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Kirra works with rockets in dream come true

Engineering apprentice Kirra Balderston is shooting for the stars at Gilmour Space Technologies thanks to TAFE Queensland.

When Kirra Balderston became aware of TAFE Queensland’s Women in Welding program, she jumped at the chance to enrol.

On completion of that ‘taster’ offering, Kirra returned to TAFE Queensland to do a night-time intermediate welding program, and soon after, went on to complete the Certificate II in Engineering (MEM20413), accessing the State Government’s ‘Skilling Queenslanders for Work’ funding. It's safe to say her passion for fabrication has been ignited.

“I love hands-on work and keeping myself challenged, and this trade brings all that and more,” said Kirra.

Kirra has now accepted an apprenticeship with TAFE Queensland partner, Gilmour Space Technologies – a leading Australian space company based on the Gold Coast that is developing new capabilities for launching small satellites to orbit.

“My confidence and self-worth have grown immensely since starting my job at Gilmour Space Technologies and I couldn't be more thankful to TAFE Queensland teachers, and my employers, for helping me achieve this path,” she said.

As one of their first female apprentices, Kirra will study a Certificate III in Engineering - Fabrication (MEM30319) at TAFE Queensland’s Trade Training Centre in Ashmore, where she will reunite with her supportive engineering educators.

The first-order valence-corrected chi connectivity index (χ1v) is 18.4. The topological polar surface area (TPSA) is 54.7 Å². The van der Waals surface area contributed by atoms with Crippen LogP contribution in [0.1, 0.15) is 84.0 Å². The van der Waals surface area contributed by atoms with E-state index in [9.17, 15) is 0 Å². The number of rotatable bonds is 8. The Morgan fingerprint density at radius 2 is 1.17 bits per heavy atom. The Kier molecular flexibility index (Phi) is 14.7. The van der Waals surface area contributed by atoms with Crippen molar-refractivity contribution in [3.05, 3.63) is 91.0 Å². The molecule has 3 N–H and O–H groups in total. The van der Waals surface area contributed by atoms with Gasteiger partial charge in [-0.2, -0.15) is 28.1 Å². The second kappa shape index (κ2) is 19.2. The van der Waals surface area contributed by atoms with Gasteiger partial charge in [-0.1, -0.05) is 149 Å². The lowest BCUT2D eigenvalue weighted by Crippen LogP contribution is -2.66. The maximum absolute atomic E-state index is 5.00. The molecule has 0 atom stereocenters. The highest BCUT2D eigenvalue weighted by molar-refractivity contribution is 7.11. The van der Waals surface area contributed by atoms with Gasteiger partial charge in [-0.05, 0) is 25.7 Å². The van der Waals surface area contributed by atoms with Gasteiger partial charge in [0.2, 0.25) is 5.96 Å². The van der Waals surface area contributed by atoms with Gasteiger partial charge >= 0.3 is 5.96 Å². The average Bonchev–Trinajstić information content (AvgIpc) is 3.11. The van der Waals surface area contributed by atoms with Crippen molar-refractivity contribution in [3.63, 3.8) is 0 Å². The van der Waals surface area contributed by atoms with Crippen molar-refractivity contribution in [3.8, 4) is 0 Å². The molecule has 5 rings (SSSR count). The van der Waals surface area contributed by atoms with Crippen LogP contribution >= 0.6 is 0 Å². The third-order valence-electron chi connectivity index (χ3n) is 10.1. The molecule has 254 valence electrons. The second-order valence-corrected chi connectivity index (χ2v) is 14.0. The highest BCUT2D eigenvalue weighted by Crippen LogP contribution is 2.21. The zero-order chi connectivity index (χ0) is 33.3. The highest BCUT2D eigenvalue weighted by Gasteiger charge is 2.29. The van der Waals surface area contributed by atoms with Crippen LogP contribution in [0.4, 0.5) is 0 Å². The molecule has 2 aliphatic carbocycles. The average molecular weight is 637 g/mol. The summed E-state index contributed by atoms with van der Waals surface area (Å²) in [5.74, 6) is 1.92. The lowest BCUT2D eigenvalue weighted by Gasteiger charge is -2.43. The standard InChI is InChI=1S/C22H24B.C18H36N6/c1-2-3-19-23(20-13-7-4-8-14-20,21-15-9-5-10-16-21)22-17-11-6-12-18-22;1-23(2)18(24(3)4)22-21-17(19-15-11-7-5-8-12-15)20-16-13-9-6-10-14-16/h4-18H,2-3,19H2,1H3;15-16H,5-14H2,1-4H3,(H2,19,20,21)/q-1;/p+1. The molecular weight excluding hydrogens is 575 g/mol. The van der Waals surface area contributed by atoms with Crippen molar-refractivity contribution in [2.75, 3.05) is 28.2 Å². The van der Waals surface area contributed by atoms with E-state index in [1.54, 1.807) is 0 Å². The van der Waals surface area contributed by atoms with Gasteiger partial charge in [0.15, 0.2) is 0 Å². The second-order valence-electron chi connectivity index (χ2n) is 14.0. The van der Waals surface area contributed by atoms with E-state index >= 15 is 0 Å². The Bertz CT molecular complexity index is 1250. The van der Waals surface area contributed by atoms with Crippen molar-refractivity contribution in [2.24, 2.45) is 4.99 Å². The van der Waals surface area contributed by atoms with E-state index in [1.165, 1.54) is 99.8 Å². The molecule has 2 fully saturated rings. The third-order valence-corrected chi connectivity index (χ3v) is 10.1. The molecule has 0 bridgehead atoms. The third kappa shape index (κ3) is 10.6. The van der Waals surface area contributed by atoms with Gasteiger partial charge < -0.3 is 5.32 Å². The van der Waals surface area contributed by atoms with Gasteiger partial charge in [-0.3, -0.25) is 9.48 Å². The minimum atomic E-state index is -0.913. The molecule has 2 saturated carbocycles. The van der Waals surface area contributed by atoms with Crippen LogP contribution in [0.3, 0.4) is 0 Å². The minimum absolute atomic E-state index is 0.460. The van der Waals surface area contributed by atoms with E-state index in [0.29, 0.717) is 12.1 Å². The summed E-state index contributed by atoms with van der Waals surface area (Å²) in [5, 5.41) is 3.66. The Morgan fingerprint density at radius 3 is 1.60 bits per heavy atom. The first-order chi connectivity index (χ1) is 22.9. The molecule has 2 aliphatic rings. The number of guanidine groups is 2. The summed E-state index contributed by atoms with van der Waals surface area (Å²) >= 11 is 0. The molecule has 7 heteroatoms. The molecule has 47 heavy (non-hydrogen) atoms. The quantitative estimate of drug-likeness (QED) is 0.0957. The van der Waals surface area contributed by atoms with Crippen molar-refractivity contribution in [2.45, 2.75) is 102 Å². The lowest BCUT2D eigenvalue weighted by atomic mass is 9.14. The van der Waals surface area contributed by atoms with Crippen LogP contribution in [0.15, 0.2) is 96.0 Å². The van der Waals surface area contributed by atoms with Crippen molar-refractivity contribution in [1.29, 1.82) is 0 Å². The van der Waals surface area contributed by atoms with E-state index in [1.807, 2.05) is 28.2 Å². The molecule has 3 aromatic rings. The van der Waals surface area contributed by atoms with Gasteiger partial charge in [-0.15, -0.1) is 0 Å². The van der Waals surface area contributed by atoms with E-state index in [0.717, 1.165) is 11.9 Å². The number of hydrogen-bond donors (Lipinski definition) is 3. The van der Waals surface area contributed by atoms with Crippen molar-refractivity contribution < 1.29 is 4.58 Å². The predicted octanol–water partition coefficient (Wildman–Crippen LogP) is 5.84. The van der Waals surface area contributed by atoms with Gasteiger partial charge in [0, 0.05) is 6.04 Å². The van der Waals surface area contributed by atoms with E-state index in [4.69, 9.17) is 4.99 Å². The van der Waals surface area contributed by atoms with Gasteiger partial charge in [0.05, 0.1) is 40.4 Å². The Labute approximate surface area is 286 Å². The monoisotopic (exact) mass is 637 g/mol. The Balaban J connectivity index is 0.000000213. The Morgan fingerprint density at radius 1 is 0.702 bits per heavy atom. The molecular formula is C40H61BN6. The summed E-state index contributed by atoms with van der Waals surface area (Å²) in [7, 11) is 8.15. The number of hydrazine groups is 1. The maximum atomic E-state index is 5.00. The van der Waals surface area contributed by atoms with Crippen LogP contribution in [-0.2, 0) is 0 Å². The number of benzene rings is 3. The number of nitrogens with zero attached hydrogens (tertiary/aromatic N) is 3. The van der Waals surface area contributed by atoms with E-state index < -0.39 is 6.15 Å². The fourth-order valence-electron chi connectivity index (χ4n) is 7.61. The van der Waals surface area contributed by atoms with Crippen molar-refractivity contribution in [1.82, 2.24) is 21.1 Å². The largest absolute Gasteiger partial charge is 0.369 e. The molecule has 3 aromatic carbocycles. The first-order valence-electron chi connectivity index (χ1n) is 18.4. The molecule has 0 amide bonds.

“Doing what I love, I am still in shock I get to go to work every day and work on actual space venturing rockets!"

“I remember watching the first Final Destination movie when I was younger, and I idolised the ‘goth girl’ who was welding sculptures in her garage. And I just really wanted to do something that cool, plus I’ve always been a Star Trek space nerd, so it’s a win-win working with rockets,” reflected Kirra.

Outside of her new apprenticeship and work, Kirra loves adventures in nature, reading and building things – she finds value in making pieces that she can utilise in her day-to-day life. Another reason why Kirra finds this apprenticeship pathway as a fabricator “so much fun”.

“I had attempted for years to get into the mechanic/fabrication engineering trade, so the ‘Women in Welding’ program seemed like fate.

“And now, the accomplished feeling I get when I finish a project or get good at a skill I have been working on – nothing in the world beats it,” Kirra summarised.